Cathay Pacific 'assurance' of no flight disruption
Airline tells agency it has contingency plan for holiday period in case of action by cabin crews
Cathay Pacific has assured a leading travel agency that its flights will not be disrupted by industrial action over the Christmas holiday because the airline has a contingency plan.
The assurance to Wing On Travel came despite a warning by the 6,000-strong Cathay Pacific Airways Flight Attendants Union that there will "definitely" be industrial action during the holiday period if the airline does not resume talks on a pay rise and other matters.
Wing On Travel's assistant general manager (China) Daisie Sin Pui-fong said her company had asked Cathay Pacific yesterday about any possible disruption following the vote in favour of industrial action on Monday.
"They gave us a lot of confidence and said that flights scheduled during Christmas and on New Year's Eve would not be affected," Sin said.
The union has said it plans actions including a work-to-rule or limited services at any time. But a strike, if any, will not happen before New Year's Eve to limit disruption to travellers.
Sin said that while Cathay said it had a contingency plan, it did not give details. "I guess it will rearrange the number of staff on standby," she said.
A Cathay Pacific spokeswoman also declined to give details of the contingency plan.
She said advanced bookings were strong over Christmas and New Year and were comparable with last year's, with the most popular destinations including Korea, Taiwan, Singapore and Bangkok.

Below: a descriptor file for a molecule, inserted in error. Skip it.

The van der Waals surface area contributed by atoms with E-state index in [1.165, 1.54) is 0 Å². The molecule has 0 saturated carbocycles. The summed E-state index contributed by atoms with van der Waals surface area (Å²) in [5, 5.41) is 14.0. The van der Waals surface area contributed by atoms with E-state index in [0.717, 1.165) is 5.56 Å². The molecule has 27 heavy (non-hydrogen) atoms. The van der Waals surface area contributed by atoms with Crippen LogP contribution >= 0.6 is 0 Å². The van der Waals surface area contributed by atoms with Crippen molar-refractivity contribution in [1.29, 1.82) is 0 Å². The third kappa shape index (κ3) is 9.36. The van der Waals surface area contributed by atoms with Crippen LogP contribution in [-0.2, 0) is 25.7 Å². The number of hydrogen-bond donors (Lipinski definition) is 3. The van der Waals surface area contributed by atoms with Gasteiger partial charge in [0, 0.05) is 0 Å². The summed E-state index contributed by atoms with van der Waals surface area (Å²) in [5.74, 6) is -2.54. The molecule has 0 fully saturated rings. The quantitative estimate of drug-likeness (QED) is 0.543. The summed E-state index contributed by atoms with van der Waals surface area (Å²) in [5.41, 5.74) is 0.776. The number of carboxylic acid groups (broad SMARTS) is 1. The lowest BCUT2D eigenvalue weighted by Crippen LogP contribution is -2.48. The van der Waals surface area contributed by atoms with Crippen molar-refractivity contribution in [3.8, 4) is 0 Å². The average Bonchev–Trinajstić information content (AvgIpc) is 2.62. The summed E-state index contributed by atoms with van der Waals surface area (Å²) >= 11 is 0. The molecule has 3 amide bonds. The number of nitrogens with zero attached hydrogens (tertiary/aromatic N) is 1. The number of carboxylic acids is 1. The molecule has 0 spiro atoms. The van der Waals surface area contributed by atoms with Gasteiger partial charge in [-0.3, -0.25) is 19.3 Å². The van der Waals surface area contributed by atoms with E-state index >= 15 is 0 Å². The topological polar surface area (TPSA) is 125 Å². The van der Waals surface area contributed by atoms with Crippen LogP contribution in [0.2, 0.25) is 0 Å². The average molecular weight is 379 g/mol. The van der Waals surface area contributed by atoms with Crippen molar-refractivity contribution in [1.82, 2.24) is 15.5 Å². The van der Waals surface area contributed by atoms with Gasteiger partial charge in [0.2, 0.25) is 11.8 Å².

"We do not see any major changes these days," the spokeswoman said.
Two other big travel agencies said they had seen no sign of passengers cancelling flights or switching to other airlines, nor were they avoiding Cathay for their package tours.
Hong Thai Travel Services deputy general manager Daniel Chan Kin-pang said: "I believe that while some flight attendants support the industrial action, some of them will still continue to go to work."
Travel Expert's general manager of marketing and product development, Susanna Lau Mei-sze, said she believed that Cathay Pacific might charter flights from other airlines if a there was a strike, as it did during the last strike in 1993.
The latest dispute was sparked after the airline announced on November 30 that its flight attendants would get a 2 per cent pay rise next year instead of the 5 per cent the union has demanded.
Meanwhile, Julian Yau Chi-hung, the Cathay Pacific Airways Flight Attendants Union's vice-chairman, said that the union had been busy updating members' contact information and would be able to advise them of any industrial action by text message.